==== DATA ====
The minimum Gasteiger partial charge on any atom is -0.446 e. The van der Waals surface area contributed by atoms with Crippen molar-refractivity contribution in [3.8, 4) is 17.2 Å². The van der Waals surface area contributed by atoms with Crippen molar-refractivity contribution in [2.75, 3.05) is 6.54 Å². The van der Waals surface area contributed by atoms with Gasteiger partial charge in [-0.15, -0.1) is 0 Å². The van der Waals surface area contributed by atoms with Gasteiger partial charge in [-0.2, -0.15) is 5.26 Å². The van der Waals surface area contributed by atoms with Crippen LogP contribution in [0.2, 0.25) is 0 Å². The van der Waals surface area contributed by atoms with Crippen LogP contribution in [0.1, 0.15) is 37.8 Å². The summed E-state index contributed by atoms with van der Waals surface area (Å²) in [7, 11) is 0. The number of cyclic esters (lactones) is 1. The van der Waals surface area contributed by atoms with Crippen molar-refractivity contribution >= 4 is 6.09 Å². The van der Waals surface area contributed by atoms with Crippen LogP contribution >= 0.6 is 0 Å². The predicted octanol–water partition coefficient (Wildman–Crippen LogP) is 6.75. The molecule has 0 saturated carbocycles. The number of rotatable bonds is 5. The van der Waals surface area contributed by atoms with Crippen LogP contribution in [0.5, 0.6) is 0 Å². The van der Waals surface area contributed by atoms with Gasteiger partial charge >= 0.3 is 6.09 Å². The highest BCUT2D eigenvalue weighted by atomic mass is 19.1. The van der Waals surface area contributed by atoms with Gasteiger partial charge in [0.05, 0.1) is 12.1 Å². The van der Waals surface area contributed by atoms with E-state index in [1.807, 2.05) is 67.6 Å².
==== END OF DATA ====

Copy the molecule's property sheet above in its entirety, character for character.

The minimum Gasteiger partial charge on any atom is -0.446 e. The van der Waals surface area contributed by atoms with Crippen molar-refractivity contribution in [3.8, 4) is 17.2 Å². The van der Waals surface area contributed by atoms with Crippen molar-refractivity contribution in [2.75, 3.05) is 6.54 Å². The van der Waals surface area contributed by atoms with Gasteiger partial charge in [-0.15, -0.1) is 0 Å². The van der Waals surface area contributed by atoms with Gasteiger partial charge in [-0.2, -0.15) is 5.26 Å². The van der Waals surface area contributed by atoms with Crippen LogP contribution in [0.2, 0.25) is 0 Å². The van der Waals surface area contributed by atoms with Crippen LogP contribution in [0.1, 0.15) is 37.8 Å². The summed E-state index contributed by atoms with van der Waals surface area (Å²) in [7, 11) is 0. The number of cyclic esters (lactones) is 1. The van der Waals surface area contributed by atoms with Crippen molar-refractivity contribution >= 4 is 6.09 Å². The van der Waals surface area contributed by atoms with Crippen LogP contribution >= 0.6 is 0 Å². The predicted octanol–water partition coefficient (Wildman–Crippen LogP) is 6.75. The molecule has 0 saturated carbocycles. The number of rotatable bonds is 5. The van der Waals surface area contributed by atoms with Crippen LogP contribution in [0.5, 0.6) is 0 Å². The van der Waals surface area contributed by atoms with Gasteiger partial charge >= 0.3 is 6.09 Å². The highest BCUT2D eigenvalue weighted by atomic mass is 19.1. The van der Waals surface area contributed by atoms with Gasteiger partial charge in [0.05, 0.1) is 12.1 Å². The van der Waals surface area contributed by atoms with E-state index in [1.807, 2.05) is 67.6 Å².